That question avalanches into a blizzard of other worries. If you quit to assume this new role at home, will your career be over? Will you ever work again and if you do will it be in a job you find fulfilling or will it be in a position for which you'll memorize three words: "paper or plastic?"
You stay up late with your friends and debate whether or not you can have it all--career and family. And, like a lot of us, you find that you can't. At least not all at once.
SUBVERTING THE GUILT PARADIGM
There are basically two reasons mothers decide to quit their jobs--guilt and love.
We visit the day-care facilities we'll be leaving our newborns in. We see row upon row of cribs decorated with a few items from home--sort of the way inmates adorn their prison cells. We see the babies sleeping or staring at the ceiling but not doing much else until their number comes up for a diaper change or bottle.
We see this and we think--not our babies. We're not going to do that to our babies. So we quit to diaper and feed them ourselves.
Or we tough it out for a few years and one day we catch ourselves staring at our computer screens thinking, What am I doing here at anythingtolookbusy.com while my children see me just a couple of hours each evening and on weekends? This isn't worth it. So we quit.
WAIT! WHY DO YOU REALLY WANT TO STAY HOME?
This may seem obvious. You want to quit because you want to nurture your baby. Just like we said, right? You want to watch your child learn to crawl and walk. But, before you even think about quitting, let's make sure that's what's going on.
Our friend, Darcy, is a good example of why not to quit your job.
Darcy didn't just hate her job, she loathed being a physical therapist. She moved from office to office until she ran out of places to go and she realized it wasn't the people, it was the work; she abhorred the tedious insurance forms. Because she hated her job, her husband and two children were miserable. Nobody wanted to be within one hundred feet of Mommy when she returned from work each day for fear of finding out that once again she had a bad day at the office.
At lunch one day, we noticed Darcy wasn't her normal tense self. She told us that she and her husband were considering her quitting her job to stay home with their kids.
"We know it will be tough," Darcy explained between bites of Caesar salad, "but we think it's the right thing to do."
Two months later, Darcy made the big move. Rather than leave quietly, she made sure that all the other therapists knew that she hated the place and was glad to be going. Her departing remark was something along the lines of, "Good luck, suckers."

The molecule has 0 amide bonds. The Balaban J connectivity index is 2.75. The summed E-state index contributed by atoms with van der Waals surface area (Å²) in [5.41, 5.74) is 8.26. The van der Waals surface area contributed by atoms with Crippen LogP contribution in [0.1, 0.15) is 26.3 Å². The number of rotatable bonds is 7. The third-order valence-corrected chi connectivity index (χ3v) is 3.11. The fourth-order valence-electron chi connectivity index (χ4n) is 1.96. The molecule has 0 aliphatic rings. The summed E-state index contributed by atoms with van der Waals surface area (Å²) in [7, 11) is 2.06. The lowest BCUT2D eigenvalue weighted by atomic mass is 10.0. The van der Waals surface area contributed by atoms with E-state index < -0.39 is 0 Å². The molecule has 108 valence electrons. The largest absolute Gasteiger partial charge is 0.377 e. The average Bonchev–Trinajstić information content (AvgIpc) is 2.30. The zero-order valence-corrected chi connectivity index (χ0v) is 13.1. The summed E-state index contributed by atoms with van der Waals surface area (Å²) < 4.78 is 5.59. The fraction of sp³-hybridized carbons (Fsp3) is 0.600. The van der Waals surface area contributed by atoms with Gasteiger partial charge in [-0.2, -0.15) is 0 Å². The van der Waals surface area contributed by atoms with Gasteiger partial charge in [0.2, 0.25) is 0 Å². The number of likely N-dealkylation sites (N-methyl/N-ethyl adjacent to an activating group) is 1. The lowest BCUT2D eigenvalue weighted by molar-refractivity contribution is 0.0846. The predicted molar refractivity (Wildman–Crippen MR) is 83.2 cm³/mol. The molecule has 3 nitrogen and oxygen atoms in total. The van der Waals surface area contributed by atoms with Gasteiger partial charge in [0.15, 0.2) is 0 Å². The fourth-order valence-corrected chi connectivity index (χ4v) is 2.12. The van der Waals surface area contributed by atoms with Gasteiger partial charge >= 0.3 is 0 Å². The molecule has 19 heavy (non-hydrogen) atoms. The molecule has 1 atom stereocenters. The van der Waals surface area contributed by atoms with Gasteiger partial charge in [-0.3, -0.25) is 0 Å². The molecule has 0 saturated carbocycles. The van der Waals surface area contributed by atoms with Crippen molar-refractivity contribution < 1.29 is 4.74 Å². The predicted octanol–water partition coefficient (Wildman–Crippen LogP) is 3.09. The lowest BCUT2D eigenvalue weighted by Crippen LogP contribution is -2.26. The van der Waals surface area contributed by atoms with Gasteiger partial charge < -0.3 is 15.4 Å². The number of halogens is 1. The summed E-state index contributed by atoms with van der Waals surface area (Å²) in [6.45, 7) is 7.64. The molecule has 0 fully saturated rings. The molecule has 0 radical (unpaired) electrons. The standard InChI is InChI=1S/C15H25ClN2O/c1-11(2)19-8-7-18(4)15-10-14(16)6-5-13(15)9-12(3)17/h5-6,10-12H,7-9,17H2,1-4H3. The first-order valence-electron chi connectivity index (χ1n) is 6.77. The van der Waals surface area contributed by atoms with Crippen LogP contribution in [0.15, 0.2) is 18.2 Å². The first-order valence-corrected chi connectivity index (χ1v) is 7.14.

A week after her departure, we lunched while her kids were in school. She was happy and full of plans.
"We definitely need to do a spa day," she told us excitedly. "And maybe we could all get together for drinks one night a week. I'm also thinking a girls' trip to Hawaii might be nice."
We looked across the table at each other, and it was clear we were both thinking the same thing.
Alarm bells were sounding over Darcy's head.
She thinks she's on vacation!
A month later she shared her itinerary with us. The children were out of school for the summer, so she had lots of time to spend with them. Darcy said she had taken the children shopping, swimming, golfing, and to some of the better restaurants in town. She had also seen almost every movie playing. Her elementary school-aged children saw R-rated movies with her. On a whim, she got a tattoo. We're not sure if the kids went along for that field trip.
When school started, Darcy's vacation abruptly ended. Her husband gave her an ultimatum. The spending had to stop or she had to go back to work. She chose to budget.
With Darcy on a budget and the children in school, she had to find other activities to occupy her time. She started volunteering at her children's school. Soon she was chairing every carnival and fund-raiser it hosted. She was working like she was trying to make partner.
The demands of her volunteer activities spilled over into her evenings and weekends. She had to hire a part-time babysitter because she was away so much. Within a few months, she was bitterly complaining.
"I had it easier when I was working, and I was paid for it," she groaned.